Vaughn started doing his research after he finished reading the letter about arsenic contamination in the area. He was worried. He hadn’t been drinking the water, preferring bottled water, but his wife was drinking it. Vaughn said drinking the water wasn’t the only way to get arsenic exposure. He believes the skin irritation he experienced was from showering in water with high arsenic levels. He also found out that the problem could impact his dogs. They were experiencing what he called loose stools. 

He learned that arsenic has to be filtered out of the water to get rid of it. It can’t be boiled away. He contacted Crisp and asked him to come out and evaluate the problem. A sample of the well water was collected and sent to a testing laboratory. Crisp said Mission Mountain Laboratories in Ravalli has a testing kit for $14. Test kits can range in price, depending on how detailed they get and the company used. Crisp said the Confederated Salish and Kootenai Tribes were providing free tests along with the DPHHS for people in the contaminated area. The DPHHS free testing deadline was on March 15. When Vaughn’s test results came back, Crisp said he was shocked. 

“I’ve been a water specialist in Western Montana for 27 years, and I’ve never seen numbers this high,” he said. Crisp said Vaughn’s test results showed that the arsenic level in his well water was at .135 per liter. “That number is very high and toxic,” he said. 

The next step was to put a filtration system on the water coming into the house. The system needed to be big enough to handle all the water, not just drinking water. Crisp installs filtrations systems called AdVantEdge. One of the systems is a Medallion Advantage arsenic treatment system by AdEdge Water Technologies, LLC. 

He said the arsenic was so high in Vaughn’s home that he needed a two-tank system that uses a special filter media. 

The tanks are about four-feet tall with an initial cost of about $3,000 for a single system. The filtration material needs to be replaced about every three years with a cost of about $600 per tank. Other companies are also installing systems in the area.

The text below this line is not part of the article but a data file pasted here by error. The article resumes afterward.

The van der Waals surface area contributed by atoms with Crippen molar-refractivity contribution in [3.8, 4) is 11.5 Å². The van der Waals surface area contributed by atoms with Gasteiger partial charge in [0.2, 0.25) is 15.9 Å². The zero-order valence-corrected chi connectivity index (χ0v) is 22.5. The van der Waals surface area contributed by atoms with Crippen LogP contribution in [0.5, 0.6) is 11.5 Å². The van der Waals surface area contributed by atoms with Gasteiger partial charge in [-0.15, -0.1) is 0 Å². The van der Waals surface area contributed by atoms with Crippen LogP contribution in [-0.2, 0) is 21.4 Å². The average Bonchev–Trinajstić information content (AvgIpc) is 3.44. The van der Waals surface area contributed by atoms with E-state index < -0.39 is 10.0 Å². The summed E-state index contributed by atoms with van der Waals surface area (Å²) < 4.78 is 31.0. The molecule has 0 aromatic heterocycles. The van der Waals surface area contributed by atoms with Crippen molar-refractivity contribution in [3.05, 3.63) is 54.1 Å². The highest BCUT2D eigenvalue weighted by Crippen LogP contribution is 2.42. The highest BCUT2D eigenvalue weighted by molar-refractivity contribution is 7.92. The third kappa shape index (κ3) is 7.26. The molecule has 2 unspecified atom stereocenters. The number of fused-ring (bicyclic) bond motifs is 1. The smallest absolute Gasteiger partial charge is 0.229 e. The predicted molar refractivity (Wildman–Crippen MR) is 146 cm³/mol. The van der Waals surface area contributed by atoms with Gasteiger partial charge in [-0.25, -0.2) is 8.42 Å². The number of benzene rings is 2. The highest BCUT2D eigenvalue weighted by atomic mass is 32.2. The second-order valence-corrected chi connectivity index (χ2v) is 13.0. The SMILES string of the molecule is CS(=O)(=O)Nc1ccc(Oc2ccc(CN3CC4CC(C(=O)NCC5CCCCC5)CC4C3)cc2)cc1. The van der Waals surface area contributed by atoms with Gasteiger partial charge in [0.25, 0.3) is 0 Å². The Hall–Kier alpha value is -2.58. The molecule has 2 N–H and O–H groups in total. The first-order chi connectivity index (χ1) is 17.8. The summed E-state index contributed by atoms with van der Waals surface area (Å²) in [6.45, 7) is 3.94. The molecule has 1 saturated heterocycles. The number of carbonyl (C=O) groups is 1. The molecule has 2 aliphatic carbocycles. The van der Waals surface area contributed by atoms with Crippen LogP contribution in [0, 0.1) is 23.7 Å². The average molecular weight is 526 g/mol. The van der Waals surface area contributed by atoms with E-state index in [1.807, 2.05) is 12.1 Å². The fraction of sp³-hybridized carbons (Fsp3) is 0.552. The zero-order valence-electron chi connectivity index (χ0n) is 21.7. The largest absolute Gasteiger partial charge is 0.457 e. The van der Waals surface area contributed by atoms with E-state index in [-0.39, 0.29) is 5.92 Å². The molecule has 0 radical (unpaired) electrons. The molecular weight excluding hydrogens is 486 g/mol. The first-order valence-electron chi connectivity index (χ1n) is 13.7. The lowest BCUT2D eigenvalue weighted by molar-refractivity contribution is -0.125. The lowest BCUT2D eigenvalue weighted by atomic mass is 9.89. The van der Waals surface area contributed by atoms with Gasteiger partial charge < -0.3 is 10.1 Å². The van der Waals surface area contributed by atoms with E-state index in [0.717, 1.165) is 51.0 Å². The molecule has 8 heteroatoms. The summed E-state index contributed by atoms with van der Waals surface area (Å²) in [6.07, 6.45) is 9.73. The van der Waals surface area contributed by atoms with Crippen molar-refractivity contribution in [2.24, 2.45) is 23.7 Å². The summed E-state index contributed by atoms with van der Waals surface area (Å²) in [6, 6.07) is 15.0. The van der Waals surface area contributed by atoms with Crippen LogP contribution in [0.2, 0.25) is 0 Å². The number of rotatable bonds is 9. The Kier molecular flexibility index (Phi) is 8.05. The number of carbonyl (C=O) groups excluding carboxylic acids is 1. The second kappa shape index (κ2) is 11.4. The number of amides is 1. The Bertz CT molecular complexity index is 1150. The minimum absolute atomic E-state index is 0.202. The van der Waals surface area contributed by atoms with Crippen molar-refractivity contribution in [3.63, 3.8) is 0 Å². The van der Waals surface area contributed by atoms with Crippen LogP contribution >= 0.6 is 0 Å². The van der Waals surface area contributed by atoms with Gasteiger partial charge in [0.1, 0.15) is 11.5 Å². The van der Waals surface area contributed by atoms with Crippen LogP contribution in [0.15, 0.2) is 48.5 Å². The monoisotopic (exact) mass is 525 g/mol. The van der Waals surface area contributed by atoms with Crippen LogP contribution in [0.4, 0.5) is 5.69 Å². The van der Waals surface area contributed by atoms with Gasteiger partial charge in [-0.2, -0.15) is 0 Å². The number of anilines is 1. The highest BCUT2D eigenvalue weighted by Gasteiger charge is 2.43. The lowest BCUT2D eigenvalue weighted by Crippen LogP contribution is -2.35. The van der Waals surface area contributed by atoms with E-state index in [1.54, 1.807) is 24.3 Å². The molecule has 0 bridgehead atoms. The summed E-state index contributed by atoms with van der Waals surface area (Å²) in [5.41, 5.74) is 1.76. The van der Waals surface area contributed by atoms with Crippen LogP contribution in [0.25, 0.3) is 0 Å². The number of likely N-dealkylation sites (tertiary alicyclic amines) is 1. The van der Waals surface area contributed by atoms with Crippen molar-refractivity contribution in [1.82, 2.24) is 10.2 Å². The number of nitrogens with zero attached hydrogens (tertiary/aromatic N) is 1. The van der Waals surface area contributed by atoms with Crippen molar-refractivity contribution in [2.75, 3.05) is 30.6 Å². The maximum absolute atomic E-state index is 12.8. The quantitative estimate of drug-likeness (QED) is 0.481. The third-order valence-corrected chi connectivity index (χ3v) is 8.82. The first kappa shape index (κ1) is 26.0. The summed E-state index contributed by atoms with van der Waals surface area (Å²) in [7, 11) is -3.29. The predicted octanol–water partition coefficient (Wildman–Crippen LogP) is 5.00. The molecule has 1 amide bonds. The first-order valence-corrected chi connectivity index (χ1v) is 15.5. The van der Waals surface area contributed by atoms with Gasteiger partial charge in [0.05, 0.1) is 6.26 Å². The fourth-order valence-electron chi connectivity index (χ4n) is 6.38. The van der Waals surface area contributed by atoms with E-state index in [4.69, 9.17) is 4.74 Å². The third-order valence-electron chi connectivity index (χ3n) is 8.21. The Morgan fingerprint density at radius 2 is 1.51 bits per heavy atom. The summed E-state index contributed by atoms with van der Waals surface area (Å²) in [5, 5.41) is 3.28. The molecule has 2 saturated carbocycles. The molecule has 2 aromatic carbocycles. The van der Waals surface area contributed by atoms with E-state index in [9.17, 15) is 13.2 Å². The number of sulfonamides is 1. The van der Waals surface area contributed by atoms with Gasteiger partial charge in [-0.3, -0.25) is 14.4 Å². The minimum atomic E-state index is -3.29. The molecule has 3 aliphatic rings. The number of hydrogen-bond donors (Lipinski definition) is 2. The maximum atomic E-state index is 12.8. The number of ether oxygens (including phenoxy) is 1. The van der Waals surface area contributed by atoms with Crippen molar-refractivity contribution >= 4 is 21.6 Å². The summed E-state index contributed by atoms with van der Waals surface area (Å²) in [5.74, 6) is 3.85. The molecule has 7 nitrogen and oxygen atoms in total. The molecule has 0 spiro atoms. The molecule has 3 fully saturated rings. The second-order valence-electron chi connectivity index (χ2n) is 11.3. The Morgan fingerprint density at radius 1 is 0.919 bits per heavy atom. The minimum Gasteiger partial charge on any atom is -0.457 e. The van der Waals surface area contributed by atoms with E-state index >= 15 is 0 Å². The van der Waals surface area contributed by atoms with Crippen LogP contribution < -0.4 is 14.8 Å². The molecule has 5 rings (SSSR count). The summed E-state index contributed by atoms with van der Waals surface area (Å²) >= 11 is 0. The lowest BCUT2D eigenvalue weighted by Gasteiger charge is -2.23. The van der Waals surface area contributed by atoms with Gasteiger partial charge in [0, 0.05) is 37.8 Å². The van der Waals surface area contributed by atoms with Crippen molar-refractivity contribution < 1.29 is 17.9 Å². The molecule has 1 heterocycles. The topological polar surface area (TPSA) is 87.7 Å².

“Even though the treatment systems can be pricey, the alternative could be severe health issues including kidney and liver damage, hair loss, and eventually toxicity to the point of possible death,” Crisp said. 

Vaughn isn’t sure how long he will need his filtration system. Crisp said the arsenic could “flush through” or it could be in the area for a long time. “Continual testing is the only way to protect yourself,” Crisp said.  

After Vaughn’s system was installed, he was still cautious. He waited until another test showed that the water was clean after it was filtered. Crisp said caution is important: “This is a serious health concern. People need to contact a certified specialist to help them take care of this problem. Don’t mess around with your health and water, especially in an area with high arsenic.”

Lake County MSU Extension Office agent Jack Stivers said the arsenic levels in the water could impact livestock and other animals. He said symptoms might not show up right away because arsenic accumulates in the system over time. The symptoms in cows could include lethargy, hair loss, stomach inflammation, watery fecal matter, dehydration, reduced milk production and even death. 

The Extension Office distributes well testing kits with the cost associated with the type analysis requested. He recommends filtration systems for well water in areas with high arsenic levels for humans and animals.